Patentability of human genes in question

Crucial activity has been undergone regarding the patent case law when the US Supreme Court has heard arguments questioning whether the human genome can be claimed as intellectual property. This case is connected to a lawsuit filed by the American Civil Liberties Union in 2009 that aims on the question whether companies should be able to patent genes. US authorities have been awarding patents on genes to universities and medical companies for almost 30 years. The case itself may have deep impact on future gene research.

According to researchers at Weill Cornell Medical College in the US, patents now cover some 40% of the human genome. The ACLU and the Public Patent Foundation lawsuit relates to seven patents on two human genes held by US firm Myriad Genetics.

Myriad has developed a test to look for mutations in these genes that may increase the risk of developing breast and ovarian cancer. Company`s arguments are that the genes patented were "isolated" by them, making them products of human ingenuity and therefore patentable. The ACLU rejects this argument, saying that genes are products of nature, and therefore can't be patented under US laws. The ACLU`s lawyer, Christopher Hansen, said: "Myriad did not invent the human genes at issue in this case, and they should not be allowed to patent them. The patent system was designed to encourage innovation, not stifle scientific research and the free exchange of ideas, which is what these patents do."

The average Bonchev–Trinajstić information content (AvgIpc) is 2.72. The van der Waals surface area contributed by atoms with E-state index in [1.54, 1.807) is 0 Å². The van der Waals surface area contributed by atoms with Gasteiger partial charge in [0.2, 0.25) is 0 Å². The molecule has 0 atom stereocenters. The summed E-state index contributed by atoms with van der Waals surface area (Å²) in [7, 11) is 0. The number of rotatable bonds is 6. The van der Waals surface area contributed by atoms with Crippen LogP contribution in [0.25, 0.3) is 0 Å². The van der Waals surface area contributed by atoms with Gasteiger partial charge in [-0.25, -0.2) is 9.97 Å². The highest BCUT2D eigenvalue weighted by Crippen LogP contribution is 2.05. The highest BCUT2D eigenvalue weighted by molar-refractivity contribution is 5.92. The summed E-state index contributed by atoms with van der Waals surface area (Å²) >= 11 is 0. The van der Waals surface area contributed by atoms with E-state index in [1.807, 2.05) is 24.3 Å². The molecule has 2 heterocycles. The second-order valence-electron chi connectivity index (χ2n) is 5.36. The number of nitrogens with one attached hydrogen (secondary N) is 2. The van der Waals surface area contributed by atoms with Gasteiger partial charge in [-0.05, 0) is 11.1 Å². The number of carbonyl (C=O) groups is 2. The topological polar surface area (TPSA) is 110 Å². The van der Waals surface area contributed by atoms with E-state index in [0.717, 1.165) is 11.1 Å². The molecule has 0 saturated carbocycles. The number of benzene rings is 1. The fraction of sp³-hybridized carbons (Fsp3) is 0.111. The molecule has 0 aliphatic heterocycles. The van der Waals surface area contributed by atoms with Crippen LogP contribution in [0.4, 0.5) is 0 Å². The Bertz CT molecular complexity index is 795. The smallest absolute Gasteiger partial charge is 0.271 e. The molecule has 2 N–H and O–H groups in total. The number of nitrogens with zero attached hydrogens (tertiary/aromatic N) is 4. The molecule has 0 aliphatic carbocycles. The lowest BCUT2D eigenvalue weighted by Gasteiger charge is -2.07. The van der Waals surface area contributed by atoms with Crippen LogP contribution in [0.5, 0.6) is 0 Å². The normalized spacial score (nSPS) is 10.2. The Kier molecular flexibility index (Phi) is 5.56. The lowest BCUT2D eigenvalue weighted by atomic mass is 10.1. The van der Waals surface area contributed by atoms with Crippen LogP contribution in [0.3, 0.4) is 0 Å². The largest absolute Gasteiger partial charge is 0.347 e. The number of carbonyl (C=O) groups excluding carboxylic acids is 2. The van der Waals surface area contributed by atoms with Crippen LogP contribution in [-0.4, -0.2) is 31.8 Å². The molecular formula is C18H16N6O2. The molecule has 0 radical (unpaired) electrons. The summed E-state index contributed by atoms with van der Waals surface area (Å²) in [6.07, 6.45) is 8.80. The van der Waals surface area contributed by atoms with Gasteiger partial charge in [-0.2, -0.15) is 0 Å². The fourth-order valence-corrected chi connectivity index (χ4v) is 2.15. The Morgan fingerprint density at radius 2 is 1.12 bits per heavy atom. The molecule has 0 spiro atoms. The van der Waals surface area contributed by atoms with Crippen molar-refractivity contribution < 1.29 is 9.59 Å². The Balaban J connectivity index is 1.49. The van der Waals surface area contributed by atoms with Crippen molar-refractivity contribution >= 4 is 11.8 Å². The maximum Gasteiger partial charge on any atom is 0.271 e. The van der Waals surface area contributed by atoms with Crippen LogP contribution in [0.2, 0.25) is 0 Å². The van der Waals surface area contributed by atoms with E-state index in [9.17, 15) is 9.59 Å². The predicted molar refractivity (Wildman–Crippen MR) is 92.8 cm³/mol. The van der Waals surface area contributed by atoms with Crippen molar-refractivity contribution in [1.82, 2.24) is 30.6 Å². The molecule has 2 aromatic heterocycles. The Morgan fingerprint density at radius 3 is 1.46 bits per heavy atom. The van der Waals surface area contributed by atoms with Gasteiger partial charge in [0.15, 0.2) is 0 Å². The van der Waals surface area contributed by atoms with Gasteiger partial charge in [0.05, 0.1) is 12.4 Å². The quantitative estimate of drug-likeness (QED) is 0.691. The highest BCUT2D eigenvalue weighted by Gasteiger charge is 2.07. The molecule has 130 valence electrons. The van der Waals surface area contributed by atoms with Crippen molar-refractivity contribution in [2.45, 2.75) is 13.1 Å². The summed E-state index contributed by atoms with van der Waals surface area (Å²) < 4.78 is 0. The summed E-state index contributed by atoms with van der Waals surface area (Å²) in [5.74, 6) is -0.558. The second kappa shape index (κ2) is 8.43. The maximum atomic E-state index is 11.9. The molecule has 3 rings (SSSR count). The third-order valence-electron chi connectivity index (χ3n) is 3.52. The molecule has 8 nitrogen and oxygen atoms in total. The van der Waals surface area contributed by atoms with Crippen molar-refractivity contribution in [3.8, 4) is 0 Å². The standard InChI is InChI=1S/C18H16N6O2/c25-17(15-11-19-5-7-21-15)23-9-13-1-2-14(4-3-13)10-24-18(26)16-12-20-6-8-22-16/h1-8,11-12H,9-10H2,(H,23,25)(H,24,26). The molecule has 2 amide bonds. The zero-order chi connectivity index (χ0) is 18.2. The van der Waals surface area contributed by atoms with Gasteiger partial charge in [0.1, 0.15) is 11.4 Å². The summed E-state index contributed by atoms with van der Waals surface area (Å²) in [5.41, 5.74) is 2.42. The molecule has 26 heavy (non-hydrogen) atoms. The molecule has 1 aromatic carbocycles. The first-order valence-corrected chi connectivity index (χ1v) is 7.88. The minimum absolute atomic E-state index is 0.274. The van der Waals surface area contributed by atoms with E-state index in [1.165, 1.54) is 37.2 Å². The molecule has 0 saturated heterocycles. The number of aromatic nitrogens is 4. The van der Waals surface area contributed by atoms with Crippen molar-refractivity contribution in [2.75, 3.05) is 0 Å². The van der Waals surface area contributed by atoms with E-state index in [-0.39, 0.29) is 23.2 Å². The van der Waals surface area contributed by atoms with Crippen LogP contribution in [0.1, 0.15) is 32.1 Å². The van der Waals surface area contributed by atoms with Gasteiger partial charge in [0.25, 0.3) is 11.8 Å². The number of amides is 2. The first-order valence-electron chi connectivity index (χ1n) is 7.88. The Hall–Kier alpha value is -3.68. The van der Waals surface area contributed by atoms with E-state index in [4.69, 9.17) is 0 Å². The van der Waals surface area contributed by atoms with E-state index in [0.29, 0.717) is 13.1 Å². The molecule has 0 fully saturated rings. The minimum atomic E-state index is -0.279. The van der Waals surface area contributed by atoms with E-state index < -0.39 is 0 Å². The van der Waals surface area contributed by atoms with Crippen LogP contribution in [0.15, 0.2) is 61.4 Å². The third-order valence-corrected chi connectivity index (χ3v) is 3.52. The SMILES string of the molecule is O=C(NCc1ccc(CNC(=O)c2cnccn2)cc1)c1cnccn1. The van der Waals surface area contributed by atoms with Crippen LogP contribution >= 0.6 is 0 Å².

His co-counsel on the case, Daniel Ravicher, said granting patents on genes was "morally offensive". "Genes are the foundation of life, they are created by nature, not by man," he said.

New York federal court ruled in favour of the ACLU in 2010, but that was not the case with an appeals court that sided with Myriad in two separate occasions.

The Supreme Court rejected the appeal court's conclusions, and is now reconsidering the case. The Courts ruling that is expected in June may have significant repercussions for the US pharmaceuticals industry.

"Countless companies and investors have risked billions of dollars to research and develop scientific advances under the promise of strong patent protection," said Peter Meldrum, the president and chief executive of Myriad. Myriad said the materials and methods protected by the patents took years to develop.